The Papers of Jefferson Davis
 
The Papers of Jefferson Davis

This portrait of unknown origin, depicting Davis in the 1880s, hangs in the office of The Papers of Jefferson Davis, located at Rice University in Houston, TX

 

 

Jefferson Davis to Charles J. Searles


Brierfield, 19th Sept. 1847 

MY DEAR SIR: Your highly valued letter of the 3d Inst., came duly to hand, but found me quite sick, and I have not been able at an earlier date to reply to it. Accept my thanks for your kind solicitude for my welfare.

Your past conduct enabled me to anticipate this from you and I am therefore doubly grateful.

The political information you communicate was entirely new to me, and it is only under the belief that the crisis renders important the views of every southern man, that I can account for any speculations having arisen about my opinions as to the next Presidency. I have never anticipated a separation upon this question from the Democracy of Mississippi, and if such intention or expectation has been attributed to me, it is not only unauthorised but erroneous.

That it might become necessary to unite as southern men, and to dissolve the ties which have connected us to the northern Democracy: the position recently assumed in a majority of the non- slave holding states has led me to fear. Yet, I am not of those who decry a national convention, but believe that present circumstances with more than usual force indicate the propriety of such meeting. On the question of Southern institutions and southern rights, it is true that extensive defections have occurred among Northern democrats, but enough of good feeling is still exhibited to sustain the hope, that as a party they will show themselves worthy of their ancient appellation, the natural allies of the South, and will meet us upon just constitutional ground. At least I consider it due to former association that we should give them the fairest opportunity to do so, and furnish no cause for failure by seeming distrust or aversion.

I would say then, let our delegates meet those from the north, not as a paramount object to nominate candidates for the Presidency and Vice-Presidency, but before entering upon such selection, to demand of their political brethren of the north, a disavowal of the principles of the Wilmot Proviso; an admission of the equal right of the south with the north, to the territory held as the common property of the United States; and a declaration in favor of extending the Missouri compromise to all States to be hereafter admitted into our confederacy.

If these principles are recognized, we will happily avoid the worst of all political divisions, one made by geographical lines merely. The convention, representing every section of the Union, and elevated above local jealousy and factious strife, may proceed to select candidates, whose principles, patriotism, judgement, and decision, indicate men fit for the time and the occasion.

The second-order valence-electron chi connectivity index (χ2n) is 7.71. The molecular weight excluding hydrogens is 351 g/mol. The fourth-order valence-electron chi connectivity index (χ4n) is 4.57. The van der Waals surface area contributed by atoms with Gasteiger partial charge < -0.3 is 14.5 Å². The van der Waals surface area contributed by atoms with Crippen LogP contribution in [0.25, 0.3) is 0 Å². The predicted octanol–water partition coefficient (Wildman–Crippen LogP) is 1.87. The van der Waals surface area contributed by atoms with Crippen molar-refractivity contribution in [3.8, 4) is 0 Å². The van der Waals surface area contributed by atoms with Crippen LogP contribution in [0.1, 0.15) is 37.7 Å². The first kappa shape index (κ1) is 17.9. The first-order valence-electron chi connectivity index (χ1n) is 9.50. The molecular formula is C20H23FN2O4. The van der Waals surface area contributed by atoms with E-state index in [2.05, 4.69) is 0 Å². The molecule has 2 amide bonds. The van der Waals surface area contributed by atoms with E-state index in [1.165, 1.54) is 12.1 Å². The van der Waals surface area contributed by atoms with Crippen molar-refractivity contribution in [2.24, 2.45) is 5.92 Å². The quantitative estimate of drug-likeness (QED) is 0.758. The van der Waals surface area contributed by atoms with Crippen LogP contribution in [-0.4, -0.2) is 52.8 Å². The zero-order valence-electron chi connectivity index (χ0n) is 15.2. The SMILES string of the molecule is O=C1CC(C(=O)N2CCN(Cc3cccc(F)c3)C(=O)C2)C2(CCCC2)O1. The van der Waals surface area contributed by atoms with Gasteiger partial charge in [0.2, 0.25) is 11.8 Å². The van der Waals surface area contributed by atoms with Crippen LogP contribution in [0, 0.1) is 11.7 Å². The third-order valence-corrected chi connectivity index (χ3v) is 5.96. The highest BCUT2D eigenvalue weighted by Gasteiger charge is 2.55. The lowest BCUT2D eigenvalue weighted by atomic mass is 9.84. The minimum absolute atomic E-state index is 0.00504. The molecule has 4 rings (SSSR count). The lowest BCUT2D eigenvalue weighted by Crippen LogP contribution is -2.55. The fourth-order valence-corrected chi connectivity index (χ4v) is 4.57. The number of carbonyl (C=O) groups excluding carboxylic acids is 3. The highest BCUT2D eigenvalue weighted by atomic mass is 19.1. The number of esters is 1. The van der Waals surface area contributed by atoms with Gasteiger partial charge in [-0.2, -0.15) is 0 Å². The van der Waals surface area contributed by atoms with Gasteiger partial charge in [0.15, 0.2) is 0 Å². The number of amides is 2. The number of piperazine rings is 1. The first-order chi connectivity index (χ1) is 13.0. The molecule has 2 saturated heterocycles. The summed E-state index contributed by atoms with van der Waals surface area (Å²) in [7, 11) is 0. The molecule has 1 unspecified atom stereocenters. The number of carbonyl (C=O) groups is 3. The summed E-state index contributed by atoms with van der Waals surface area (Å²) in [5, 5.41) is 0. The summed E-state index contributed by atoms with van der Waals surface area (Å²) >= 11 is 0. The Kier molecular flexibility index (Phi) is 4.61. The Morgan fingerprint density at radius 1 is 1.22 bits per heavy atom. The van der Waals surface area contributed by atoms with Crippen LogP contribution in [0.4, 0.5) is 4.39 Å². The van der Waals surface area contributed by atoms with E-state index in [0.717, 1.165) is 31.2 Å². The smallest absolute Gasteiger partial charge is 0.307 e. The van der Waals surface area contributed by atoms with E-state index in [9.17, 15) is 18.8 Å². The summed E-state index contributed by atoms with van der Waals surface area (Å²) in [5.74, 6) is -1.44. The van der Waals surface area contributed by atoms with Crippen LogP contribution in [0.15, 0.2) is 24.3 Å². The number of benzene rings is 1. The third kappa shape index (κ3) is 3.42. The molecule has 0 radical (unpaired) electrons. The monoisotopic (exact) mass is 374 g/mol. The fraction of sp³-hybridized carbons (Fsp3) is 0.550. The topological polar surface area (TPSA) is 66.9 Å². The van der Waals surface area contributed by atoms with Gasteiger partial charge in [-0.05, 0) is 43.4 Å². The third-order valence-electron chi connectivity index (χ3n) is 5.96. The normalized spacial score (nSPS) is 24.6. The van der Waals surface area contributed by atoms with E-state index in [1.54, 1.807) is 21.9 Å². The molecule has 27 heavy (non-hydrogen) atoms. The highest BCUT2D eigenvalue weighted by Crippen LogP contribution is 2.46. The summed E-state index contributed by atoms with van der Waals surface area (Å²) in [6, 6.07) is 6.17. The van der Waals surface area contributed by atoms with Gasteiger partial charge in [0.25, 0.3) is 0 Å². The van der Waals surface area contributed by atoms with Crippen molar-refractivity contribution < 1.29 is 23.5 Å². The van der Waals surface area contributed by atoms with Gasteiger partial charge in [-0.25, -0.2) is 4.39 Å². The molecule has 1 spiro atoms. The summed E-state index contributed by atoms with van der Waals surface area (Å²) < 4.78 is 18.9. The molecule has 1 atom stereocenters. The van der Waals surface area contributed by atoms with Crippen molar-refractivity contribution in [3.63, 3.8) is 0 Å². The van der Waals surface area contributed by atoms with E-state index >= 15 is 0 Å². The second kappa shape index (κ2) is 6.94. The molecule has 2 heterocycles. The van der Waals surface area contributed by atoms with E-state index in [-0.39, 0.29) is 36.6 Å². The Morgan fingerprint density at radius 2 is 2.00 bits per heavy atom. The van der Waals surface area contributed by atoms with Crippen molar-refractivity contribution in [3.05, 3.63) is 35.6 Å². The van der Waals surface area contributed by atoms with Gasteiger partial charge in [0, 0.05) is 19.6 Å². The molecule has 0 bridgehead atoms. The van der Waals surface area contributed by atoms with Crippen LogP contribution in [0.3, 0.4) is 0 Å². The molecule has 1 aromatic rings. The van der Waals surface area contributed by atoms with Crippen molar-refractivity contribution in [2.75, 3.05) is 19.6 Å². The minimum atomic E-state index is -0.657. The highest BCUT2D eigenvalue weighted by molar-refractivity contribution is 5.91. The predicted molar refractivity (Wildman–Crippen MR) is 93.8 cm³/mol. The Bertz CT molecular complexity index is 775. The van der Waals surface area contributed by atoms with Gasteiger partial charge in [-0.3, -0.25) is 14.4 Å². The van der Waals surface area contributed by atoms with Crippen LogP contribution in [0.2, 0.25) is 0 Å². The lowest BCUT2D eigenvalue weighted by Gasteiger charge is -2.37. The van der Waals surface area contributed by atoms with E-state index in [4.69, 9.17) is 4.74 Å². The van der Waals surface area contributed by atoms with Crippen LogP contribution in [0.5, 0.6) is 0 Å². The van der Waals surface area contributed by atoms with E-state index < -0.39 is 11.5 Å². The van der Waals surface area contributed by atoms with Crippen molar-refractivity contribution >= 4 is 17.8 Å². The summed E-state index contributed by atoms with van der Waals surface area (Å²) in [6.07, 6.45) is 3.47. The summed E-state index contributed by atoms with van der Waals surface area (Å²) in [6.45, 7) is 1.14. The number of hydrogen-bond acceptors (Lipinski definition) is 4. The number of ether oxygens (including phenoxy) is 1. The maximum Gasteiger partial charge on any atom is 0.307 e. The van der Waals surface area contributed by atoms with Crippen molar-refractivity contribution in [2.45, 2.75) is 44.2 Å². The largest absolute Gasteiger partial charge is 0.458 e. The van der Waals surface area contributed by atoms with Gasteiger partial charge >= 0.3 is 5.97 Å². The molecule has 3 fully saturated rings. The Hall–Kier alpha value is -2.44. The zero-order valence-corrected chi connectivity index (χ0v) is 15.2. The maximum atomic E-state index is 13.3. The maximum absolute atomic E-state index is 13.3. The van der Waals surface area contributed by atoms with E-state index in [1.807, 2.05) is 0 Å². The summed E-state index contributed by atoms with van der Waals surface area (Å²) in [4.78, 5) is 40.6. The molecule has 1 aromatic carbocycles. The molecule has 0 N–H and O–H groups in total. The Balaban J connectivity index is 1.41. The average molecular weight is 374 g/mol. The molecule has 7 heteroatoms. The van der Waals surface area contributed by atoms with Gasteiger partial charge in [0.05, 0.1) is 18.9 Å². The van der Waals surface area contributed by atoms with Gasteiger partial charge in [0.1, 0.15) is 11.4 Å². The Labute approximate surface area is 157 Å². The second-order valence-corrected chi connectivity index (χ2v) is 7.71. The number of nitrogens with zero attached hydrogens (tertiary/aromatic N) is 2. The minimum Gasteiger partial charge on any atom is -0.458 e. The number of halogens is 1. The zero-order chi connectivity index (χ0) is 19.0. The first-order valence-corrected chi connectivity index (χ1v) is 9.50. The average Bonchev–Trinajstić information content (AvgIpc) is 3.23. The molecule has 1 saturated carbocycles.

If on the other hand, that spirit of hostility to the south, that thirst for political dominion over us, which within two years past has displayed such increased power and systematic purpose, should prevail; it will only remain for our delegates to withdraw from the convention, and inform their fellow citizens of the failure of their mission. We shall then have reached a point at which all party measures sink into insignificance, under the necessity for self-preservation; and party divisions should be buried in union for defence.

But until then, let us do all which becomes us to avoid sectional division, that united we may go on to the perfection of Democratic measures, the practical exemplification of those great principles for which we have struggled, as promotive of the peace, the prosperity, and the perpetuity of our confederation.

Though the signs of the times are portentous of evil, and the cloud which now hangs on our northern horizon threatens a storm, it may yet blow over with only the tear drops of contrition and regret. In this connection it is consolatory to remember, that whenever the tempest has convulsively tossed our Republic and threatened it with wreck, brotherly love has always poured oil on the waters, and the waves have subsided to rest. Thus may it be now and forever. If we should be disappointed in such hopes, I forbear from any remark upon the contingency which will be presented. Enough for the day will be the evil thereof, and enough for the evil, will be the union and energy and power of the south.

I hope it will soon be in my power to visit you and other friends at Vicksburg, from whom I have been so long separated. I am, as ever, truly your friend,

Jefferson Davis.



 

From The Papers of Jefferson Davis, Volume 3, pp. 225-26. Transcribed from the Vicksburg Weekly Sentinel, October 6, 1947.

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The Papers of Jefferson Davis
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